Posts tagged ‘dogs’
I took a moment to check on Penny this morning because the house seemed too quiet. Dangerously quiet, apparently. When I peered into her crate, this is what I saw.
She had snatched a knife from the sink and was chewing on the handle cluelessly until I intervened. Or, perhaps she is smarter than I thought, and was planning to take me on a trip to Petco at knifepoint?
Disclaimer: No dogs (or humans) were harmed in the production of this post.
The weather has gotten chilly, but my puppy has found a way to warm up. She goes into her crate in the kitchen, grabs her fuzzy blanket in her mouth, drags it into the living room and drops it in front of the fire. Then she cuddles up in the blanket and watches the fire!
Hope you’re keeping comfy and cozy too!
Remember Shrinky Dinks? I remember coloring those plastic sheets as a kid, cutting out the characters and baking them until they’d turned into little plastic toys. I can’t remember exactly which ones I had, but they were probably Smurfs or Strawberry Shortcake or something along those lines. By today’s standards these toys might seem a bit dull. But to me, they were thrilling.
These days, you can buy blank sheets of the plastic and design your Shrinky Dinks yourself. I’d been thinking of playing around with Shrinky Dinks for a while now, and our puppy needed a new ID tag, so it seemed like the perfect chance to try them out. I started with shrink film by Grafix, which I bought at the craft store. (Next time I’m going to see if the flat portion of a plastic takeout container will work just as well, which would be a great way to upcycle it.) Using sharpies, I drew a penny (three inches in diameter) and added Penny’s name and our phone number.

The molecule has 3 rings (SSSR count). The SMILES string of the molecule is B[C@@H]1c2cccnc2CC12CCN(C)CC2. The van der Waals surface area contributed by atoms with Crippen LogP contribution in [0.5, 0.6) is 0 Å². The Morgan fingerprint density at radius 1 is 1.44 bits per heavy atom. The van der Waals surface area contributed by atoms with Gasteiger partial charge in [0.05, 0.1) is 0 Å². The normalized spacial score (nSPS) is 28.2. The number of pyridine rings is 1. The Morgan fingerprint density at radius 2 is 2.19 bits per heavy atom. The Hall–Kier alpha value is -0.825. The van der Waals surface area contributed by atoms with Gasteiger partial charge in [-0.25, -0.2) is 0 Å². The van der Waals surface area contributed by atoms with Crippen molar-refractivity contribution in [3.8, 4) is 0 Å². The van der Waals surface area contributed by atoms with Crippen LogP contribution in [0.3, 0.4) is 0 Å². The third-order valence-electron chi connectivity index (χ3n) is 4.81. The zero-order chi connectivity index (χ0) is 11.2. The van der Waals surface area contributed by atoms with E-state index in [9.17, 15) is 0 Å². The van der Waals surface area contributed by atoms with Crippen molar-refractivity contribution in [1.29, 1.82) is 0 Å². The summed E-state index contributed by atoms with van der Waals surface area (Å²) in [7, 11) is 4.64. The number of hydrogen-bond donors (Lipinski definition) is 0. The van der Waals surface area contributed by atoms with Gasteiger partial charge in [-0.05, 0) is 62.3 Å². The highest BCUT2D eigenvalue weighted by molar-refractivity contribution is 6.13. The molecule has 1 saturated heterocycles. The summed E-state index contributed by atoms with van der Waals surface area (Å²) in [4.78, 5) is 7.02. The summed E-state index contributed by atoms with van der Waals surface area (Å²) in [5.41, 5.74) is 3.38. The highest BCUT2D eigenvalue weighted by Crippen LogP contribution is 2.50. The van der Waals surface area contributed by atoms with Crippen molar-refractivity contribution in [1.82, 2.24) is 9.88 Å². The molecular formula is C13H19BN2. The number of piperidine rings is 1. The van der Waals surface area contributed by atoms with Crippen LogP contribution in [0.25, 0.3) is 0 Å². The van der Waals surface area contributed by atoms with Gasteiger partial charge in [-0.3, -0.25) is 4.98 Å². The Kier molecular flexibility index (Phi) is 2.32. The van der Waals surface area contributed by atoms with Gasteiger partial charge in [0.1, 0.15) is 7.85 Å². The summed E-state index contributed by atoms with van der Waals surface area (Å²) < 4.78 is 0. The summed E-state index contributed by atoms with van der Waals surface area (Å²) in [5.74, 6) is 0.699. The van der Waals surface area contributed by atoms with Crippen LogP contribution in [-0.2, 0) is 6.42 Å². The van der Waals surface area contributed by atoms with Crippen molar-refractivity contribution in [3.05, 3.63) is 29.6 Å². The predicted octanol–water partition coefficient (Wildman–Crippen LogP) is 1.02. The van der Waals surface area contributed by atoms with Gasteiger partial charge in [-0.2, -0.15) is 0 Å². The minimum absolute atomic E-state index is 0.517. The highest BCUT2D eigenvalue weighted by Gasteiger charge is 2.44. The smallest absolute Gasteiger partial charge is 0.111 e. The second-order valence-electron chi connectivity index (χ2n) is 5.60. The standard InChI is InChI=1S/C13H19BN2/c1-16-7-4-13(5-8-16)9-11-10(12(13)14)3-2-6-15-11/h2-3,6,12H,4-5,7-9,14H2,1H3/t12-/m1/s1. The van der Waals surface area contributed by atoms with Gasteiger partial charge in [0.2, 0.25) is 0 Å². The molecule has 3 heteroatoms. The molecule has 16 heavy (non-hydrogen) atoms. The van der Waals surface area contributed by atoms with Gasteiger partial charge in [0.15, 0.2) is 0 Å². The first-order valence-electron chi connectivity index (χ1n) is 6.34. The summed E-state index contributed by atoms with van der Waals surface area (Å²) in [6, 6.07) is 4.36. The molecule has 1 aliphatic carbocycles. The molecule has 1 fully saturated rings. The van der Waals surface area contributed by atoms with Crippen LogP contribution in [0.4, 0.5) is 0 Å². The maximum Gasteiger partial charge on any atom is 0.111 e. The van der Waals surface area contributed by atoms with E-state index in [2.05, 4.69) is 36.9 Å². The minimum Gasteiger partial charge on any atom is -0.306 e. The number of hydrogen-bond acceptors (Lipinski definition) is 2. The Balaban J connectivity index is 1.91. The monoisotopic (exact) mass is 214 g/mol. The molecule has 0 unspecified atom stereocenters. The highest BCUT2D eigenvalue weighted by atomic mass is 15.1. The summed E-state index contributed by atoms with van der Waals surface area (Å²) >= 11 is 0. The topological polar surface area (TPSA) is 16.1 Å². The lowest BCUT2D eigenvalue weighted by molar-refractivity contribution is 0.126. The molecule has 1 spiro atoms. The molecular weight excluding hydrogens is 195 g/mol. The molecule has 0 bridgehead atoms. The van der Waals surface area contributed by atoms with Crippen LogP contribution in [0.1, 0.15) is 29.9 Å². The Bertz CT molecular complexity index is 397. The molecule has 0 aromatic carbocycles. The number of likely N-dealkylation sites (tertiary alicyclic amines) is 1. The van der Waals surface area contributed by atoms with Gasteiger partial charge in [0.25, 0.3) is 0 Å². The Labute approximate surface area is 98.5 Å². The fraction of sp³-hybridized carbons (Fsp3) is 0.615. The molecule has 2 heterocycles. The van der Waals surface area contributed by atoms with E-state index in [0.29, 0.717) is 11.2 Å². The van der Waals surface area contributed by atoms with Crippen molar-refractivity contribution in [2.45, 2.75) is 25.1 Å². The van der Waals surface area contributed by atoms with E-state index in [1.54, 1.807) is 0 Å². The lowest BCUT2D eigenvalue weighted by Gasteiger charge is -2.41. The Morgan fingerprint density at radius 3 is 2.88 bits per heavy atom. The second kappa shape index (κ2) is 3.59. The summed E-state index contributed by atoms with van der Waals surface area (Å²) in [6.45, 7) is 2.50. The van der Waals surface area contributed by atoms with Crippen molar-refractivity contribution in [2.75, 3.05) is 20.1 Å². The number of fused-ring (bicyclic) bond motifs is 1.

Then I cut out the circle and used a hole punch near the top edge. I put it on a cookie sheet between two pieces of parchment paper and baked at 350 degrees for three minutes. While baking, the plastic curls up and then flattens down again. It should be mostly flat by the time you take it out of the oven. If it’s slightly curved when you take it out of the oven, you can flatten it with a spatula. After the tag cooled, I coated it with Modge Podge to seal in the color.
Ta-dah! Now Penny is stylin’ with her own custom dog tag.
This was just as much fun as I remember. I’m looking forward to experimenting with other projects using shrinky film. It’s so quick and easy! I’m thinking about making magnets, wine charms, quilting pins, and custom eyes and noses for softies. More shrinky projects to come!